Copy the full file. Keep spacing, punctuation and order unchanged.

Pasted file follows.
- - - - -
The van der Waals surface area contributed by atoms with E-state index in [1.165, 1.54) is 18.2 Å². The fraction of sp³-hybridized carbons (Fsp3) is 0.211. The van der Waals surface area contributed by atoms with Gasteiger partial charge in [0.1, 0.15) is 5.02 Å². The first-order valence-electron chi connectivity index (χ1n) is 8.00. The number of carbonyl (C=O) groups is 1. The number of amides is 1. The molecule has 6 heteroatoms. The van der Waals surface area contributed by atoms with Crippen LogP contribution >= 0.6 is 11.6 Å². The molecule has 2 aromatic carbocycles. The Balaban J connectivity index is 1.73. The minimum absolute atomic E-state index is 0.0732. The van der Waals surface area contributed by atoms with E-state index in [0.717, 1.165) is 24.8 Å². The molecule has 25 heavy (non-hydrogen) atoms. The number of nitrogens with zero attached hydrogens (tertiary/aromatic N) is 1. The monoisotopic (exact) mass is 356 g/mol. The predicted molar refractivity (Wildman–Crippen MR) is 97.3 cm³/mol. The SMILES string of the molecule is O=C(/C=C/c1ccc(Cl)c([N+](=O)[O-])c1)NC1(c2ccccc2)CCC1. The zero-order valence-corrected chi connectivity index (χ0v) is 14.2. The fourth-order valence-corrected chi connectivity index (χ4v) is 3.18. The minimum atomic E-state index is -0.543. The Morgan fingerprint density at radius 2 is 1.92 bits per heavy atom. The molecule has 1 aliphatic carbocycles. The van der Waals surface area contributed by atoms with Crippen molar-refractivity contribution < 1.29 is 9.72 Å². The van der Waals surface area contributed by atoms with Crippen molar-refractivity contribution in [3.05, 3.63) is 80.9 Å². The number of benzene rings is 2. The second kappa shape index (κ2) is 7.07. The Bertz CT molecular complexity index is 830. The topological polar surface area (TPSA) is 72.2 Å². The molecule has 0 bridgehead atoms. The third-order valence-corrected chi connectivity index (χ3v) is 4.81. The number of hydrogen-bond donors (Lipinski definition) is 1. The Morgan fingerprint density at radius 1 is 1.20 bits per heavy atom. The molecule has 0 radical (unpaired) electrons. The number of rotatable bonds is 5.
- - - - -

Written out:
The van der Waals surface area contributed by atoms with E-state index in [1.165, 1.54) is 18.2 Å². The fraction of sp³-hybridized carbons (Fsp3) is 0.211. The van der Waals surface area contributed by atoms with Gasteiger partial charge in [0.1, 0.15) is 5.02 Å². The first-order valence-electron chi connectivity index (χ1n) is 8.00. The number of carbonyl (C=O) groups is 1. The number of amides is 1. The molecule has 6 heteroatoms. The van der Waals surface area contributed by atoms with Crippen LogP contribution >= 0.6 is 11.6 Å². The molecule has 2 aromatic carbocycles. The Balaban J connectivity index is 1.73. The minimum absolute atomic E-state index is 0.0732. The van der Waals surface area contributed by atoms with E-state index in [0.717, 1.165) is 24.8 Å². The molecule has 25 heavy (non-hydrogen) atoms. The number of nitrogens with zero attached hydrogens (tertiary/aromatic N) is 1. The monoisotopic (exact) mass is 356 g/mol. The predicted molar refractivity (Wildman–Crippen MR) is 97.3 cm³/mol. The SMILES string of the molecule is O=C(/C=C/c1ccc(Cl)c([N+](=O)[O-])c1)NC1(c2ccccc2)CCC1. The zero-order valence-corrected chi connectivity index (χ0v) is 14.2. The fourth-order valence-corrected chi connectivity index (χ4v) is 3.18. The minimum atomic E-state index is -0.543. The Morgan fingerprint density at radius 2 is 1.92 bits per heavy atom. The molecule has 1 aliphatic carbocycles. The van der Waals surface area contributed by atoms with Crippen molar-refractivity contribution < 1.29 is 9.72 Å². The van der Waals surface area contributed by atoms with Crippen molar-refractivity contribution in [3.05, 3.63) is 80.9 Å². The number of benzene rings is 2. The second kappa shape index (κ2) is 7.07. The Bertz CT molecular complexity index is 830. The topological polar surface area (TPSA) is 72.2 Å². The molecule has 0 bridgehead atoms. The third-order valence-corrected chi connectivity index (χ3v) is 4.81. The number of hydrogen-bond donors (Lipinski definition) is 1. The Morgan fingerprint density at radius 1 is 1.20 bits per heavy atom. The molecule has 0 radical (unpaired) electrons. The number of rotatable bonds is 5.